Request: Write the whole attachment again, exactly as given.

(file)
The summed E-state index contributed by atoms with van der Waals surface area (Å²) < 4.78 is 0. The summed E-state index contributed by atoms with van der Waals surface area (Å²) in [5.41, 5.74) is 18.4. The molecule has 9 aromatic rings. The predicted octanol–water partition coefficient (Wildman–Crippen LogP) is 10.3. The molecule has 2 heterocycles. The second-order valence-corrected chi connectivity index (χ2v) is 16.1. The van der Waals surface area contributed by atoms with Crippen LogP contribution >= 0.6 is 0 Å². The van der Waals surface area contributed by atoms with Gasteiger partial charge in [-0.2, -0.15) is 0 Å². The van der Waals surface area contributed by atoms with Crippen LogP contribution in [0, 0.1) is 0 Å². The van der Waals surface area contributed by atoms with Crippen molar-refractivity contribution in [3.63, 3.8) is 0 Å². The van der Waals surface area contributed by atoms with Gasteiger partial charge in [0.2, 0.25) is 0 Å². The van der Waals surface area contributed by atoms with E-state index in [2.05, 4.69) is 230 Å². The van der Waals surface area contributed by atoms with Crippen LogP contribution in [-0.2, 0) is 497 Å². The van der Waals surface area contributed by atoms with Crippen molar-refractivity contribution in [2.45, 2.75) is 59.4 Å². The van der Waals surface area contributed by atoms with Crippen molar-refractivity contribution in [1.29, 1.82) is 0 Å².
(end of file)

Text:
The summed E-state index contributed by atoms with van der Waals surface area (Å²) < 4.78 is 0. The summed E-state index contributed by atoms with van der Waals surface area (Å²) in [5.41, 5.74) is 18.4. The molecule has 9 aromatic rings. The predicted octanol–water partition coefficient (Wildman–Crippen LogP) is 10.3. The molecule has 2 heterocycles. The second-order valence-corrected chi connectivity index (χ2v) is 16.1. The van der Waals surface area contributed by atoms with Crippen LogP contribution >= 0.6 is 0 Å². The van der Waals surface area contributed by atoms with Gasteiger partial charge in [-0.2, -0.15) is 0 Å². The van der Waals surface area contributed by atoms with Crippen LogP contribution in [0, 0.1) is 0 Å². The van der Waals surface area contributed by atoms with Crippen molar-refractivity contribution in [3.63, 3.8) is 0 Å². The van der Waals surface area contributed by atoms with Gasteiger partial charge in [0.2, 0.25) is 0 Å². The van der Waals surface area contributed by atoms with E-state index in [2.05, 4.69) is 230 Å². The van der Waals surface area contributed by atoms with Crippen LogP contribution in [-0.2, 0) is 497 Å². The van der Waals surface area contributed by atoms with Crippen molar-refractivity contribution in [2.45, 2.75) is 59.4 Å². The van der Waals surface area contributed by atoms with Crippen molar-refractivity contribution in [1.29, 1.82) is 0 Å².